Friday, 6 July 2012

The democratic Alternative; A Clash of Generations.

The “snippets” series will be sporadic posts commenting on random issues, what’s the difference between them and regular entries, you may ask……well the difference is hardly significant, however snippets as the name implies are generally very short entries on topics that need more elaboration that might or might not come in future entries.

Snippet # 1 : 

The democratic Alternative; A Clash of Generations.
A few days ago, a coalition of the Sudanese opposition as well as the vocal political forces joined hands in signing a charter titled: The democratic alternative charter.  Ok, so first things first, on so many levels, this is a significant initiative, it indicates that the opposition has some sort of faith in the recent uprisings,  fact that this acknowledgement came over two weeks into it is besides the point, or is it?  The charter is eloquently articulated, offering a comprehensive agenda to address the situation post revolution. The status quo of the political scene in The Sudan is deeply polarized as a direct result of the current system’s effort to paralyze the effectiveness of the opposition. The signing of this charter triggered different responses from the youth and the older generations, resulting what can only be described as a clash of generations.
Now all political correctness aside, the charter wasn’t received as well as expected by the youth for several reasons, but one reason that seems to be agreed upon almost unanimously is the fact that youth groups like “Girifna” and “Sharara” were marginalized in the sense that the charter wasn’t signed by representatives although a clause in the charter stated the importance of involving nameless “Youth groups” in the transitional government and what’s to come. There groups serve as an umbrella of unity uniting the raging youth who come from different backgrounds under the common goal of ousting the current oppressive regime! Social media outlets were bustling with dissatisfied youth debating a more optimistic group regarding the level of faith in the opposition and the charter. The charter acknowledges the presence of youth groups, but their role in the stages following the downfall of the regime wasn’t explicitly specified resulting in the skepticism and a fear of marginalization in future endeavors to rebuild the nation.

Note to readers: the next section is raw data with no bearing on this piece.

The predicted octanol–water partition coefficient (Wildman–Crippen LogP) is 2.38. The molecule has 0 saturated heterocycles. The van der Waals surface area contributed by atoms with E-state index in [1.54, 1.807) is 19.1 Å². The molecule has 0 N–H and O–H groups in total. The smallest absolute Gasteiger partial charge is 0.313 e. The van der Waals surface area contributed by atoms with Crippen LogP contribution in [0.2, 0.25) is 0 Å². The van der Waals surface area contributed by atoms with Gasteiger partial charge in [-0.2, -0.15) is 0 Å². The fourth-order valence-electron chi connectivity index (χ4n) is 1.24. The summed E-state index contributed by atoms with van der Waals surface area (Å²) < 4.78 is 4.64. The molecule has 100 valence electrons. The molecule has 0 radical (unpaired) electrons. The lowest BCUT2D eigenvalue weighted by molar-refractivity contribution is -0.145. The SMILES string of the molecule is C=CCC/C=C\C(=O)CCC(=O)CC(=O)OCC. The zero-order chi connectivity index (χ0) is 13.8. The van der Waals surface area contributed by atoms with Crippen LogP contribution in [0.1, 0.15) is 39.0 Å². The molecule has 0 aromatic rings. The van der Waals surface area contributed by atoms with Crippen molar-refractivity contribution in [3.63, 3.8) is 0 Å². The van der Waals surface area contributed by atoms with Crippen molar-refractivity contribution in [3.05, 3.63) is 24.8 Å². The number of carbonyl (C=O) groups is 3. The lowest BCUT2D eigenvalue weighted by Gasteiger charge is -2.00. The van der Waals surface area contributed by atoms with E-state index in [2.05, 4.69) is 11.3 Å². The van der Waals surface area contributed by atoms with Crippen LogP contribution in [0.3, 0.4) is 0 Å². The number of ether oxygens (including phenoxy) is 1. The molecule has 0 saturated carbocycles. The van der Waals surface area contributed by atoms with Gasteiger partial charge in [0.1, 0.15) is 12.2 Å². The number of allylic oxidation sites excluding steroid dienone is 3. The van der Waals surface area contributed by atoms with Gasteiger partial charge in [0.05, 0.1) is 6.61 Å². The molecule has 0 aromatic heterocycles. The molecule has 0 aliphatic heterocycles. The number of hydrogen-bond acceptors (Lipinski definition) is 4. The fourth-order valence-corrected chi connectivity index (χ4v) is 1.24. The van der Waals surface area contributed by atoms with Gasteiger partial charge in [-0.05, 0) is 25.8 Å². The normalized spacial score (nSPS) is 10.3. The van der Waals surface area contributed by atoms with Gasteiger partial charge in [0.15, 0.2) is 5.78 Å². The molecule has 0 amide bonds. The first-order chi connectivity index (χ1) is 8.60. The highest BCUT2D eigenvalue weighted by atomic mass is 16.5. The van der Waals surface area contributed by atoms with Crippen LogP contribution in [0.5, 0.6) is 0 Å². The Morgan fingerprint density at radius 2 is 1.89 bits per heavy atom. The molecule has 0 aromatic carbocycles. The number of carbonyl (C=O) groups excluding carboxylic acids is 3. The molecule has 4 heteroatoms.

The older generation received the charter with great enthusiasm and was very disheartened at the fact that the youth didn’t come running with open arms to embrace the charter and offer their unconditional support!  Which brings this rant to a significant point…..The older generation though supportive of the youth is still skeptical and critical of their approach to revolting, which is understandable because this same generation witnessed and led the previous popular uprisings , but it is unfair to expect identical approaches when everything is different, the times, the tyrant and the mentalities ! 
Adam and myself are torn, on one hand we think the charter is a great initiative , its addresses key points and it’s a testimony of the support of the opposition and a form of positive feedback to the recent uprisings , however, the skepticism is absolutely legit and justifiable , because as of this moment, the opposition had been all talk .  All in all though, we take a stance of support to everyone who comes along under the common goal of toppling the tyranny. 

Monday, 2 July 2012

The mindset of Tyranny

The mindset of tyranny

Not that optimism is a bad thing, nor do I mean to say that I was never a proud optimist booing away realists and fighting pessimists with all my might, but I had realized, or rather learnt by experience that there is much to it than meets the eye and trying to effectively pick a side is next to impossible because there can’t and won’t be a shear right or wrong when it comes to this and no, realism is not the middle ground despite popular belief. You know what it’s like? It’s like those questions in surveys, you know the ones, the ones with six options ranging from extremely decisive to I just want to be nice because I don’t know what to say, when you have six options, and there is no middle option, you’ll have to pick a side, visual demonstration below :